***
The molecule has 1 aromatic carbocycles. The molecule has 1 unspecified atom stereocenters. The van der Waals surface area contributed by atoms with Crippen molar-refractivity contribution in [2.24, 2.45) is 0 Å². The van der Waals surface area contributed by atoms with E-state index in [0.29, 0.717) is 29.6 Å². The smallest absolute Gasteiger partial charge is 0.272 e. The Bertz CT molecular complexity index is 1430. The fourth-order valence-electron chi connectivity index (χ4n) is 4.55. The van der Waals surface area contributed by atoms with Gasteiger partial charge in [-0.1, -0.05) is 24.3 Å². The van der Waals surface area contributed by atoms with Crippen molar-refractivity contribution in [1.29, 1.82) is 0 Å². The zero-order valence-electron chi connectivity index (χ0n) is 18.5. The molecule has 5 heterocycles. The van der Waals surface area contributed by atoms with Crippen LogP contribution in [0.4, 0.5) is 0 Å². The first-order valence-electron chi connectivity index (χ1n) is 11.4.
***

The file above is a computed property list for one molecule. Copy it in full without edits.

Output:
The molecule has 1 aromatic carbocycles. The molecule has 1 unspecified atom stereocenters. The van der Waals surface area contributed by atoms with Crippen molar-refractivity contribution in [2.24, 2.45) is 0 Å². The van der Waals surface area contributed by atoms with E-state index in [0.29, 0.717) is 29.6 Å². The smallest absolute Gasteiger partial charge is 0.272 e. The Bertz CT molecular complexity index is 1430. The fourth-order valence-electron chi connectivity index (χ4n) is 4.55. The van der Waals surface area contributed by atoms with Gasteiger partial charge in [-0.1, -0.05) is 24.3 Å². The van der Waals surface area contributed by atoms with Crippen molar-refractivity contribution in [1.29, 1.82) is 0 Å². The zero-order valence-electron chi connectivity index (χ0n) is 18.5. The molecule has 5 heterocycles. The van der Waals surface area contributed by atoms with Crippen LogP contribution in [0.4, 0.5) is 0 Å². The first-order valence-electron chi connectivity index (χ1n) is 11.4.